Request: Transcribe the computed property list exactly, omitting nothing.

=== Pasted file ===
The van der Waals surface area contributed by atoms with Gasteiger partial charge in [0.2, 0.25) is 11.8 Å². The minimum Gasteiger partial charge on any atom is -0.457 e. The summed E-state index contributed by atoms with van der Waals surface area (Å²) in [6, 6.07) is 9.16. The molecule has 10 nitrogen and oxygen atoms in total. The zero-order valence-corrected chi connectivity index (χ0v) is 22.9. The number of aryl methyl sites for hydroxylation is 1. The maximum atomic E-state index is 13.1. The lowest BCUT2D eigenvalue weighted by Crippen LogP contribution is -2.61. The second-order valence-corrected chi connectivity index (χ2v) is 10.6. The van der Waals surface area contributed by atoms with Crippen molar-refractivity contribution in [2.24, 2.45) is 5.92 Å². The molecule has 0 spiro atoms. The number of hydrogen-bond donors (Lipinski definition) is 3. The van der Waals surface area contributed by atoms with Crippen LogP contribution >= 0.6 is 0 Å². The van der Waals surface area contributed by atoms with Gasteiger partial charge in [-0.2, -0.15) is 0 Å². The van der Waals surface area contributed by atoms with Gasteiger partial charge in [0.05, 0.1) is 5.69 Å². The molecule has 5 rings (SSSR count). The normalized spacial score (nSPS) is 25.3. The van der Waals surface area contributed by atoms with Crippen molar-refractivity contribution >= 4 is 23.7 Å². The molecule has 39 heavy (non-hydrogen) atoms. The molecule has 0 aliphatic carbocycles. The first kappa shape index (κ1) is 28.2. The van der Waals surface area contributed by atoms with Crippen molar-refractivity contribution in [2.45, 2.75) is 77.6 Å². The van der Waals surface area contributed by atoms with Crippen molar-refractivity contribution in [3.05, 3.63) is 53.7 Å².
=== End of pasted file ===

The van der Waals surface area contributed by atoms with Gasteiger partial charge in [0.2, 0.25) is 11.8 Å². The minimum Gasteiger partial charge on any atom is -0.457 e. The summed E-state index contributed by atoms with van der Waals surface area (Å²) in [6, 6.07) is 9.16. The molecule has 10 nitrogen and oxygen atoms in total. The zero-order valence-corrected chi connectivity index (χ0v) is 22.9. The number of aryl methyl sites for hydroxylation is 1. The maximum atomic E-state index is 13.1. The lowest BCUT2D eigenvalue weighted by Crippen LogP contribution is -2.61. The second-order valence-corrected chi connectivity index (χ2v) is 10.6. The van der Waals surface area contributed by atoms with Crippen molar-refractivity contribution in [2.24, 2.45) is 5.92 Å². The molecule has 0 spiro atoms. The number of hydrogen-bond donors (Lipinski definition) is 3. The van der Waals surface area contributed by atoms with Crippen LogP contribution >= 0.6 is 0 Å². The van der Waals surface area contributed by atoms with Gasteiger partial charge in [-0.2, -0.15) is 0 Å². The van der Waals surface area contributed by atoms with Gasteiger partial charge in [0.05, 0.1) is 5.69 Å². The molecule has 5 rings (SSSR count). The normalized spacial score (nSPS) is 25.3. The van der Waals surface area contributed by atoms with Crippen molar-refractivity contribution >= 4 is 23.7 Å². The molecule has 39 heavy (non-hydrogen) atoms. The molecule has 0 aliphatic carbocycles. The first kappa shape index (κ1) is 28.2. The van der Waals surface area contributed by atoms with Crippen molar-refractivity contribution in [2.45, 2.75) is 77.6 Å². The van der Waals surface area contributed by atoms with Crippen molar-refractivity contribution in [3.05, 3.63) is 53.7 Å².